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Understanding Child Custody Laws: A Brief Guide for Divorced Parents

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Understanding Child Custody Laws: A Brief Guide for Divorced Parents

Posted By Brennan Mccoy

To make sure that your child will not suffer much from the impact of your divorce, you and your ex-spouse should understand the applicable child custody laws as a custodial or non-custodial parent. You have to know the nature and your share of rights and obligations in terms of your child’s upbringing. Doing so can be very challenging, so here are some tips to guide you through understanding the legal conditions that govern your custody of your child.

Consult the court of jurisdiction

To understand custody laws, you must consult first the court of jurisdiction. Custody laws vary from state to state. For example, a non-custodial parent needs to file a lawsuit against the custodial parent who does not follow the visitation rules ordered by the court. However, in another state, the non-custodial parent is allowed to have a warrant served for the custodial parent.

The court of jurisdiction does not immediately change when the custodial parent takes along the child to another state. So, for instance, even though the arrangements for child support were created in Florida and the custodial parent and the child have moved to Arkansas, the custody laws in Florida still prevails. You can request for the transfer of court of jurisdiction, with the approval of the other parent.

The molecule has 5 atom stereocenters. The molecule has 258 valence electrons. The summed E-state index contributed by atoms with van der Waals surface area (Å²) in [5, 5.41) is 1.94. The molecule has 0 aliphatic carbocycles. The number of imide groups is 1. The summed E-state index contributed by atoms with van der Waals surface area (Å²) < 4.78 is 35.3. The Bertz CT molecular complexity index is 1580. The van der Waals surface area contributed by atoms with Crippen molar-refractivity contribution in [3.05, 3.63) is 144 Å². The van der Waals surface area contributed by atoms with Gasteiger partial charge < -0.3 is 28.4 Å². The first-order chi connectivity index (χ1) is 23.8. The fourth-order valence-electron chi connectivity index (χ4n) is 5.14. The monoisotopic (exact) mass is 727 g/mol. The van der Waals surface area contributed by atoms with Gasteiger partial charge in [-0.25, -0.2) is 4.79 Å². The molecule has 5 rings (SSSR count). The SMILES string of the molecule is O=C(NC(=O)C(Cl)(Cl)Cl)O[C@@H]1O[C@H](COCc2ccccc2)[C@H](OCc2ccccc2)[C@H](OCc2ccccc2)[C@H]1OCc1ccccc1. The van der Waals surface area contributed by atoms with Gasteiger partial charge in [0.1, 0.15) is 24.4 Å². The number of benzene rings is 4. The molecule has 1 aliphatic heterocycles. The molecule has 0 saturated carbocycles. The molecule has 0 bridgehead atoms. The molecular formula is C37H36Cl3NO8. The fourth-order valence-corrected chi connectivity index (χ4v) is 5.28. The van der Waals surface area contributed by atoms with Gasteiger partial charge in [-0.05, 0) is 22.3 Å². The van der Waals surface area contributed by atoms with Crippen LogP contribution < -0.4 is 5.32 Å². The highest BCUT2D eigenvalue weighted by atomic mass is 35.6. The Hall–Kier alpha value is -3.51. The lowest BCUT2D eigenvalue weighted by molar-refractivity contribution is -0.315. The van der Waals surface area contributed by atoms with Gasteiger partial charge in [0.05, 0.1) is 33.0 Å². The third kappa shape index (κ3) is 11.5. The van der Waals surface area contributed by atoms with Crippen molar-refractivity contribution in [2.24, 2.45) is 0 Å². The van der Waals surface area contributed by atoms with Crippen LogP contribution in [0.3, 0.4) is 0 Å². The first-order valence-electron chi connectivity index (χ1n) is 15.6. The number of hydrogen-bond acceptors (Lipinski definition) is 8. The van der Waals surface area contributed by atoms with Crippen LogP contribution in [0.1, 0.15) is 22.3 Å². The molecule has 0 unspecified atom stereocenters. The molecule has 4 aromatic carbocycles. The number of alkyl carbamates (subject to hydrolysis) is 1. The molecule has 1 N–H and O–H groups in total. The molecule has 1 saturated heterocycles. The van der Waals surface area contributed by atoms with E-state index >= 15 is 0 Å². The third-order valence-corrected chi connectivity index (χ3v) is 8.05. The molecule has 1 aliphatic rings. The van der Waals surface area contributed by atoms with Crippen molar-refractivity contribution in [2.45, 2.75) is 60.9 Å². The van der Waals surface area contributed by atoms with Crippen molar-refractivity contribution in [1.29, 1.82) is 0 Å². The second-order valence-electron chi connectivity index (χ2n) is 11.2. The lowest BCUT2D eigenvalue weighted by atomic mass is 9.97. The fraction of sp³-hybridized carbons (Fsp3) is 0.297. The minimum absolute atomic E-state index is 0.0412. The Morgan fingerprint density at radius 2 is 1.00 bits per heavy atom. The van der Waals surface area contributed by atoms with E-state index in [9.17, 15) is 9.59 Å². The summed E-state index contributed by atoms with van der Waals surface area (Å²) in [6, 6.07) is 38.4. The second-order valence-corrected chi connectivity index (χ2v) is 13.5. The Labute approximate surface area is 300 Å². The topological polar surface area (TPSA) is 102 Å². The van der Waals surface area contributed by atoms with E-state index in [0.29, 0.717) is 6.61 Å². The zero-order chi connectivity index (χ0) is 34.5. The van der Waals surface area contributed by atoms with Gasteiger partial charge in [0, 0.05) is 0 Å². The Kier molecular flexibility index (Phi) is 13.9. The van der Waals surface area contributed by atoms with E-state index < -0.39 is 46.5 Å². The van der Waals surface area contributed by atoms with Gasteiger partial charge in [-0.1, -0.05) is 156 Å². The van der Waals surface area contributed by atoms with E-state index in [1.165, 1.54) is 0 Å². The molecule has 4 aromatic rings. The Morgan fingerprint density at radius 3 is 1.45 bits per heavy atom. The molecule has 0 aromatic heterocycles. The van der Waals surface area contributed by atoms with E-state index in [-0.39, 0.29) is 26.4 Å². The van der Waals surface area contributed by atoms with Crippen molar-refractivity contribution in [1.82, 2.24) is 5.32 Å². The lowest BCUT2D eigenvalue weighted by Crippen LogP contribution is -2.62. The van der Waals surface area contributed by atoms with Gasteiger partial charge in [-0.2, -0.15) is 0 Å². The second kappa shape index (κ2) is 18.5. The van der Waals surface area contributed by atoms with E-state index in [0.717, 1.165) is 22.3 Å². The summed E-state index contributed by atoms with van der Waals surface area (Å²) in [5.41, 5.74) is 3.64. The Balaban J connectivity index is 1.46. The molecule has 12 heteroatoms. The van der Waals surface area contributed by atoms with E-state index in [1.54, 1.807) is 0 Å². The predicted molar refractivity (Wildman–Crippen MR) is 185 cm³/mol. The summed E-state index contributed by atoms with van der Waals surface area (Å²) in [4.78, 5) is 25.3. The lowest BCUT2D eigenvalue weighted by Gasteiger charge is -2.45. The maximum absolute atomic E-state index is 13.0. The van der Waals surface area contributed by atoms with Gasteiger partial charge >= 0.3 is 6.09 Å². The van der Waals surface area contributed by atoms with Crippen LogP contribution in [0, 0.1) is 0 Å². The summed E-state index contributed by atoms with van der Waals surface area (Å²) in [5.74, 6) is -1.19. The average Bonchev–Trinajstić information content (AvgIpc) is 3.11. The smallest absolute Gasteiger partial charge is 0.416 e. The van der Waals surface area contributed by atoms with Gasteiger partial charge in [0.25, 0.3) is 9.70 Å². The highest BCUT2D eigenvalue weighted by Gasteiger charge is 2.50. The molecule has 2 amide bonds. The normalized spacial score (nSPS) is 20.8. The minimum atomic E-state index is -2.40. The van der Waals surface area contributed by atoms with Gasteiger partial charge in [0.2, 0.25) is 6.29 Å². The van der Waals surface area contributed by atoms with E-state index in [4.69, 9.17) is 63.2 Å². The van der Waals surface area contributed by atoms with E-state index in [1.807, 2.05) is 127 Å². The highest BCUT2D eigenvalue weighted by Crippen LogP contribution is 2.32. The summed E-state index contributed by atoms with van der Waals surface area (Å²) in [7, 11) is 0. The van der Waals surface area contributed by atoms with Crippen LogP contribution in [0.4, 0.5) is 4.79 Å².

Seek help from support groups

You can reinforce your understanding of custody laws by asking for help from several support groups. You may opt to join the Children Rights Council (CRC) in your state. CRC members get legal help from volunteer lawyers who make them understand their rights and obligations as parents. If there’s something in the laws that you do not understand, ask the lawyers to shed some light on it. Several support groups for single fathers and single mothers are also available.

Even if you and your former partner are divorced, there are ways to ensure that your child gets adequate love, care, and attention from both of you. Your knowledge and understanding of the custody laws come in handy should conflicts and disagreements about your child’s upbringing arise.

Written by Brennan Mccoy

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